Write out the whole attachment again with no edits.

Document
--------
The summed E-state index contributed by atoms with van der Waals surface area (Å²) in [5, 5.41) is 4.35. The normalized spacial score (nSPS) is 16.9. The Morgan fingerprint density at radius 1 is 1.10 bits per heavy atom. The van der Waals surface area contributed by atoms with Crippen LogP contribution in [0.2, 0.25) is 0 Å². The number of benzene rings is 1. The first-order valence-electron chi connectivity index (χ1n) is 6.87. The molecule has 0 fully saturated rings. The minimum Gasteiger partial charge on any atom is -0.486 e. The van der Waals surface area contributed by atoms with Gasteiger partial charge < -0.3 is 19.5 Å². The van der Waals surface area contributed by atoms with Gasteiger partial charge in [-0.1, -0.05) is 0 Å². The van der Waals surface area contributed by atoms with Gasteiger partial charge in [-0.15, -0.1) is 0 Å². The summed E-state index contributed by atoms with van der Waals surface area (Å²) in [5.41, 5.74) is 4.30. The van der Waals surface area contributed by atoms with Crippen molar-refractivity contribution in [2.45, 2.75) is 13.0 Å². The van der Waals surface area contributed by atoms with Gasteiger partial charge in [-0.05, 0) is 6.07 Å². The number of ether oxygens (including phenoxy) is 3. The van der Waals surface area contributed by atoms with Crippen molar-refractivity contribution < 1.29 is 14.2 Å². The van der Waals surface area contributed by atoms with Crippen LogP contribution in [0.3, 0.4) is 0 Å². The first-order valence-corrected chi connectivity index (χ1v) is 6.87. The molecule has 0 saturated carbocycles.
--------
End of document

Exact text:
The summed E-state index contributed by atoms with van der Waals surface area (Å²) in [5, 5.41) is 4.35. The normalized spacial score (nSPS) is 16.9. The Morgan fingerprint density at radius 1 is 1.10 bits per heavy atom. The van der Waals surface area contributed by atoms with Crippen LogP contribution in [0.2, 0.25) is 0 Å². The number of benzene rings is 1. The first-order valence-electron chi connectivity index (χ1n) is 6.87. The molecule has 0 fully saturated rings. The minimum Gasteiger partial charge on any atom is -0.486 e. The van der Waals surface area contributed by atoms with Gasteiger partial charge < -0.3 is 19.5 Å². The van der Waals surface area contributed by atoms with Gasteiger partial charge in [-0.1, -0.05) is 0 Å². The van der Waals surface area contributed by atoms with Gasteiger partial charge in [-0.15, -0.1) is 0 Å². The summed E-state index contributed by atoms with van der Waals surface area (Å²) in [5.41, 5.74) is 4.30. The van der Waals surface area contributed by atoms with Crippen molar-refractivity contribution in [2.45, 2.75) is 13.0 Å². The van der Waals surface area contributed by atoms with Gasteiger partial charge in [-0.05, 0) is 6.07 Å². The number of ether oxygens (including phenoxy) is 3. The van der Waals surface area contributed by atoms with Crippen molar-refractivity contribution < 1.29 is 14.2 Å². The van der Waals surface area contributed by atoms with Crippen LogP contribution in [0.3, 0.4) is 0 Å². The first-order valence-corrected chi connectivity index (χ1v) is 6.87. The molecule has 0 saturated carbocycles.